RAF squadron leader jailed for sexually assaulting fellow officer
An RAF squadron leader will serve nine months in jail for a sex attack that drove a fellow officer to attempt suicide.
Oliver Bayliss, 36, a recent leader of the elite Chinook helicopter display team, assaulted his victim at a social occasion in January last year.
The military court at Catterick was told that Bayliss, a married father, and his victim were not known to each other when they met on a night out at a military base where Bayliss was celebrating his promotion to Squadron Leader.
The court heard that the assault took place as Bayliss’s victim tried to get away from him when she saw his wedding ring.
It was then that Bayliss is said to have thrust his hand up her skirt and sexually assaulted her.
She said the attack, which she reported to the police the following day, left her feeling “filthy and disgusting”.
However Bayliss denied the offence of assault by penetration and was said to have told a probation worker that he had no need to assault his victim because he was more attractive than her.
The victim said the RAF had made her feel “ostracised” after she was ordered to work from home when she raised concerns that their paths might cross due to their line of work, while her attacker was allowed to continue his duties as normal.
Six months after the assault she tried to take her own life.
Assistant Judge Advocate General Edward Legard said the board were troubled by Bayliss’s “absence of remorse or understanding”.
“There has been an element of victim blaming and minimisation of your actions and you have shown an unwarranted sense of entitlement,” he said.
Judge Advocate Legard added: “You said you would be able to get more girls than she could men, which displays a worrying attitude towards women in general.”
The court found he posed a risk of harm to adult females due to the attitude shown in the wake of his offence.
The judge added: “This was a betrayal of the values and standards of the Royal Air Force and tarnishes the reputation of the officer corps.
“You wear the insignia on your sleeve for a reason, which is to uphold the highest standards of integrity and to lead by example.”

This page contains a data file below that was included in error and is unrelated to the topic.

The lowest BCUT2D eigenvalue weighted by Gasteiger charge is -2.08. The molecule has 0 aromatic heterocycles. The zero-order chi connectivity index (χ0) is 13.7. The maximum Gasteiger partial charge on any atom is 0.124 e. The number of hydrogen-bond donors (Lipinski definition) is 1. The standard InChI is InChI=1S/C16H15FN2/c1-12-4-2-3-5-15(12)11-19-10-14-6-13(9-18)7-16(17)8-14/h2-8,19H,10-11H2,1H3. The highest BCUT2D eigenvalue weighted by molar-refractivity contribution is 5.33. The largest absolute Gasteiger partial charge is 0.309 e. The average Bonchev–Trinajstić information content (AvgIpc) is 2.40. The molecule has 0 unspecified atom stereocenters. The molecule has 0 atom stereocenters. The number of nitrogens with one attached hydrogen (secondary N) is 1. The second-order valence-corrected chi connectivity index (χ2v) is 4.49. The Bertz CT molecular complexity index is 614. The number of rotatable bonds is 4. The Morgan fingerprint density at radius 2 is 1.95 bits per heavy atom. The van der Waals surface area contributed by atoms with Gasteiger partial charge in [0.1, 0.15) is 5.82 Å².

‘I felt like a burden to my family’
In a personal statement read by the victim via a video link, she said she was diagnosed with post-traumatic stress disorder and suffered from nightmares about the attack.
She said: “I felt like a burden to my family and friends and due to the impact of the sexual assault, I attempted suicide in June when I felt I could no longer cope.”
She added: “The only glimmer of a silver lining is that I hope this has taught Oliver Bayliss that he cannot behave in that way.”
Bayliss had his sentence reduced from the two year starting point to 18 months, partly due to his distinguished career, which included active service in Afghanistan, Iraq and West Africa.
He was told he would serve half his sentence – in a civilian jail after being cleared through the military prison at Colchester – before he would be eligible for release.
A tearful Bayliss, of Harrogate, North Yorks, shook his head as he was marched from the court after being dismissed from the RAF in disgrace.
Emma Norton, solicitor and director of the Centre for Military Justice, said the victim’s feeling of being ostracised by the air force was not unusual for servicewomen who report sexual assault in the Armed Forces.
She said: “The experiences of this woman after she reported an extremely serious sexual assault seem to reflect those of all the servicewomen we are supporting.”